The Slovenia Times

Painted Hives: "Being a leader on environmental initiatives makes sense for Slovenia"


Book Synopsis:

At 19 years old, Wilber Jansen had never been on a plane, let alone left the country, and he had certainly never been interested in bees. When he decides to enroll in a beekeeping class, in Slovenia, he knows it will be a shock for his family and friends. Of course, he can't tell them that the real reason he's going because they would think he was crazy. He had been dreaming about a Slovenian vineyard since he was 13 and there was always a certain beautiful girl at the vineyard. To think that he may actually find the vineyard and the girl if he went to Slovenia... well, that would be a bit out there. Or would it?


What is the main message of the book?

"The main message of the book is that a dream doesn't need to come true for it to be worth pursuing. In fact, sometimes it is better when things don't go as desired."

Why bees in Slovenia?

"In 2011, I moved to Ljubljana on a Fulbright scholarship with my wife and our three kids, and five months of living in Slovenia changed our lives! We discovered an extraordinarily beautiful country, rich with culture and we were welcomed by some of the most wonderful people we have ever met. What we learned about ourselves and the world in those five months was simply magical and I wrote Painted Hives to try to share some of that magic with others. In fact, several of Wilber's adventures in the book are based on experiences we had during our stay.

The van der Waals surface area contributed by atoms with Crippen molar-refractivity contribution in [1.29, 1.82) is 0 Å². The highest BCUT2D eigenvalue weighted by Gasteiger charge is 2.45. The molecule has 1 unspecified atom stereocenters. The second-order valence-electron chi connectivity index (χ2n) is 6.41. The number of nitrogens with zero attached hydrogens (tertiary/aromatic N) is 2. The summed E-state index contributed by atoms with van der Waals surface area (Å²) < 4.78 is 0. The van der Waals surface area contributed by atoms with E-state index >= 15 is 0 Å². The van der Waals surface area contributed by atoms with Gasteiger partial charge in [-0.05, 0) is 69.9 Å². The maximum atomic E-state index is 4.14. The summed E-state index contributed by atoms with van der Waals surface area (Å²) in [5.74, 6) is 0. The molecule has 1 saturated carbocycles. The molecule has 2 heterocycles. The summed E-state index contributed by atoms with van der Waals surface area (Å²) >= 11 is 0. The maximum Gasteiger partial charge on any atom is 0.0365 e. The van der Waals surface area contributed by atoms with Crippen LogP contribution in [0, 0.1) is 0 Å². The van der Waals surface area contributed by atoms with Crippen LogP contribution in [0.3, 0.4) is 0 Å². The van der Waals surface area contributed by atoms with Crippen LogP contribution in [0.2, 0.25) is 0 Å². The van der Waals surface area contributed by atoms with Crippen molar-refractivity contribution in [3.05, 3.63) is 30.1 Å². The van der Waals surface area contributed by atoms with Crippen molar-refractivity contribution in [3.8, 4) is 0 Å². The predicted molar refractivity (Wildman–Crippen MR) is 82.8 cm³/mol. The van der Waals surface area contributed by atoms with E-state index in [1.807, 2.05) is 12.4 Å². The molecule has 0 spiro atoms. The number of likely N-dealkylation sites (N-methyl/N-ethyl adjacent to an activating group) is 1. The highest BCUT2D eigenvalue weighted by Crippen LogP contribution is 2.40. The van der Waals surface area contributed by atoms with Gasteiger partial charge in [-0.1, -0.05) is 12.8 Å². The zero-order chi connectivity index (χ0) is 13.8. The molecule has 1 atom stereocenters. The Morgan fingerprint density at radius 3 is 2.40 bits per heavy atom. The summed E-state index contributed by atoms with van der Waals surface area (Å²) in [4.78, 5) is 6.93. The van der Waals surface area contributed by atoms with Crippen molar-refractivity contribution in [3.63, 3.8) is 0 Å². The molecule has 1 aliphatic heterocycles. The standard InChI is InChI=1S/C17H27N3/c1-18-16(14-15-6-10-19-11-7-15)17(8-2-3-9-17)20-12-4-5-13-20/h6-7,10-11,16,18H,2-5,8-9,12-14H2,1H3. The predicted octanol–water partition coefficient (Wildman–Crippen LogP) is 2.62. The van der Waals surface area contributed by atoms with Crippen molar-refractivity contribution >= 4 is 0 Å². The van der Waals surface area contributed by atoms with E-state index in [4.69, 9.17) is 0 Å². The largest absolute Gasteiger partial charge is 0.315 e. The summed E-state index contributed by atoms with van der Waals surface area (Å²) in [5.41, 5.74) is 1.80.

Slovenia is also where I was introduced to beekeeping. In the spring, we joined SILA (Slovenian International Ladies Association) on a trip to Šempas where Frank Šivič gave us a personal tour of his bee farm. I immediately became fascinated with bees and the Slovenian beekeeping culture and wanted to include this as a main part of my book."

How do you perceive Slovenia and what do you see as the main potential for the country?

"Even more than the natural beauty of the country and the charm of Ljubljana, what endeared us to Slovenia was that people are so grounded in community and relationships. We have been fortunate enough to have been back to Slovenia five of the past six summers (I teach a summer entrepreneurship course that is sponsored by AmCham and the U.S. Embassy), and we have made many lifelong friends over this period. We have also made good friends in the U.S. as a result of our time in Slovenia, including Miro Medved, the Slovenian Consul to Minnesota.
I am not sure that I am enough of an expert to say where the main potential for Slovenia lies, but I can tell you what I have observed over the past six years. First, the entrepreneurial infrastructure has developed significantly and the tech community has had a few significant success stories. This, along with what I have observed in the university students I teach each summer (they are intelligent and thoughtful and motivated to make Slovenia a stronger country), makes me optimistic for the future of Slovenia's economy.

Second, my wife and I have observed that Slovenia is quite progressive with regard to the environment, from recycling/compost programs to public transportation to the preservation of natural attractions. In my opinion, being a leader on environmental initiatives makes sense for Slovenia, not just because it's "the right thing to do", but because it can be a differentiator in building the emerging tourism sector."


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